Gates, Zuckerberg urge kids to code

Last updated 10:51 27/02/2013

Relevant offers

Digital Living

Paper and pen is sometimes better than apps Computer smarter than humans when telling Asian faces apart Computer 'judge' predicts court findings How to protect your home network Australian photographer invents 'SpudCamera' and takes selfie with it Denial of cyber attack affecting Twitter, Reddit, Paypal and Spotify PayPal, Twitter, Spofiy and other sites disrupted by cyber attacks Cyber attacks disrupt Twitter, Spotify, other sites on US East Coast The video that exposed Samsung's problems in China 'Buy Now' button on phone secures 1964 Aston Martin DB5 for NZ$1.4m

Microsoft Chairman Bill Gates, Facebook CEO Mark Zuckerberg and Twitter creator Jack Dorsey are among the tech luminaries appearing in a new video promoting the teaching and learning of computer coding in schools.

Titled "What most schools don't teach," the video released online today begins with Zuckerberg, Gates and other tech icons recalling the time they got their start in coding.

For some, that was in sixth grade. For others, such as Ruchi Sanghvi, Facebook's first female engineer, that happened in college. Freshman year, first semester, intro to computer science, to be exact.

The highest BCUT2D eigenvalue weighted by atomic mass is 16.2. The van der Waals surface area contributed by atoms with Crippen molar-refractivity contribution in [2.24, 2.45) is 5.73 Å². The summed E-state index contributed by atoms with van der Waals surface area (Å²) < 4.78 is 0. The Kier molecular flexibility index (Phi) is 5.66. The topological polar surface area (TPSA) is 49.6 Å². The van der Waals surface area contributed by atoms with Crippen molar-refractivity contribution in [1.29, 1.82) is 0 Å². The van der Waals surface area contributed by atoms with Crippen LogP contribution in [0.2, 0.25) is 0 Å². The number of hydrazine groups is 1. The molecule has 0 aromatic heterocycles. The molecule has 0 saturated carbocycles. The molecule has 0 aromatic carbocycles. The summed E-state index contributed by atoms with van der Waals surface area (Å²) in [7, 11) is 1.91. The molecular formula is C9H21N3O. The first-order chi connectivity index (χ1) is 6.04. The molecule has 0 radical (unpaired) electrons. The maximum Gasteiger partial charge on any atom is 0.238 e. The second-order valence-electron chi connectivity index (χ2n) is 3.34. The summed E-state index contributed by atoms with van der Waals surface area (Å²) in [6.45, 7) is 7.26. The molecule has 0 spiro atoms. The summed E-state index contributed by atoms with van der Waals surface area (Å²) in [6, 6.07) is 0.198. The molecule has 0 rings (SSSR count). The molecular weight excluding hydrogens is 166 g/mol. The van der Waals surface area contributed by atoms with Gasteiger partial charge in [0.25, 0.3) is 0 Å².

Running less than six minutes, the video promotes, a non-profit foundation created last year to help grow computer programming education.

"The first time I actually had something come up and say 'hello world,' and I made a computer do that, that was just astonishing," recalls Gabe Newell, president of video game studio Valve.

But it's not just tech leaders promoting programming in the video. Chris Bosh, of the Miami Heat basketball team, says about coding: "I know it can be intimidating, a lot of things are intimidating, but, you know, what isn't?" was founded by tech entrepreneur Hadi Partovi, an early investor in Facebook, Dropbox and the vacation rental site Airbnb.

The nonprofit wants to address an oft-cited problem among technology companies - not enough computer science graduates to fill a growing number of programming jobs.

The group laments that many schools don't even offer classes in programming.

"Our policy is literally to hire as many talented engineers as we can find," Zuckerberg says in the video. "The whole limit of the system is just the there just aren't enough people who are trained and have these skills today."

Ad Feedback

- AP


Special offers

Featured Promotions

Sponsored Content